Sunglasses and safety glasses are both types of eyewear designed to protect the eyes, but they are used for different purposes. Sunglasses are primarily worn to protect the eyes from harmful UV radiation and to reduce glare, while safety glasses are worn to protect the eyes from impact and other hazards in the workplace or other environments.
Sunglasses are typically made with lenses that are tinted to reduce glare and block UV radiation. They are often worn for fashion or to improve visibility in bright conditions. Safety glasses, on the other hand, are designed to protect the eyes from impact and other hazards, such as flying debris or chemical splashes. They are commonly worn in construction, manufacturing, and other industries where there is a risk of eye injuries.
While both sunglasses and safety glasses can provide some level of UV protection, safety glasses are generally not as effective at blocking UV radiation as sunglasses. However, some safety glasses are available with special coatings or lenses that provide additional UV protection.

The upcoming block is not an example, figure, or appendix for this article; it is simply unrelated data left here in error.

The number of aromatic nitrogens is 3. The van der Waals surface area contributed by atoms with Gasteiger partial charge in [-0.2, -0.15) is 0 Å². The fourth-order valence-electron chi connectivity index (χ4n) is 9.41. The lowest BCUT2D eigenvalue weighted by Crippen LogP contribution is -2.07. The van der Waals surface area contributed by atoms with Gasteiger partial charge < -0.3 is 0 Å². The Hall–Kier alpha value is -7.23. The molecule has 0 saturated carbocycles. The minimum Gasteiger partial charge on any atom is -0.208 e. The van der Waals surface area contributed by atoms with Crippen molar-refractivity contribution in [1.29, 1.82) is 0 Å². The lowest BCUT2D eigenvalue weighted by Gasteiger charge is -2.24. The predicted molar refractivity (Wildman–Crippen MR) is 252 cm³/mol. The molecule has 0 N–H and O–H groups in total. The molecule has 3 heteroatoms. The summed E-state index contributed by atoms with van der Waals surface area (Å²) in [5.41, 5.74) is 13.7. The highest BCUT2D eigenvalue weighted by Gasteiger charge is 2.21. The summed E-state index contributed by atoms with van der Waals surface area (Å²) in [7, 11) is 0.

It's important to choose the right type of eyewear for the specific purpose you have in mind. If you need protection from UV radiation or glare, sunglasses may be the better choice. If you need protection from impact or other hazards, safety glasses may be the better choice.
Safety sunglasses should comply with American National Standards Institute (ANSI) standards. This will be stated on the packaging and on the frame of the glasses. Look for lenses that cover the protection you need:
- Anti-Scratch – protects from lens surface damage, maintaining the optical clarity.
- Anti-Mist/Anti-Fog – prevents the lens from misting/fogging to keep vision clear.
- Anti-Glare (EN172) – reduces sun-glare, common for eyewear worn outdoors.
- Welding filters (EN169) – To varying degrees, these provide protection from welding and related activities.
- Ultraviolet (UV) filters (EN170) – provides protection from exposure to UV.
Important! Some people mistakenly believe that dark sunglasses will provide the needed protection when welding, brazing, or cutting. This is far from the truth. A darkened lens will not protect your eyes from the infrared (IR) and ultra-violet (UV) radiation.
OSHA standard 29 CFR 1910.133(a)(6) prohibits the use of photo-grey lenses for safety glasses at inside work locations which have variable lighting conditions, because the variable tint lenses would cause temporary vision impairment when the light changes from bright to dim or vice versa in the work area.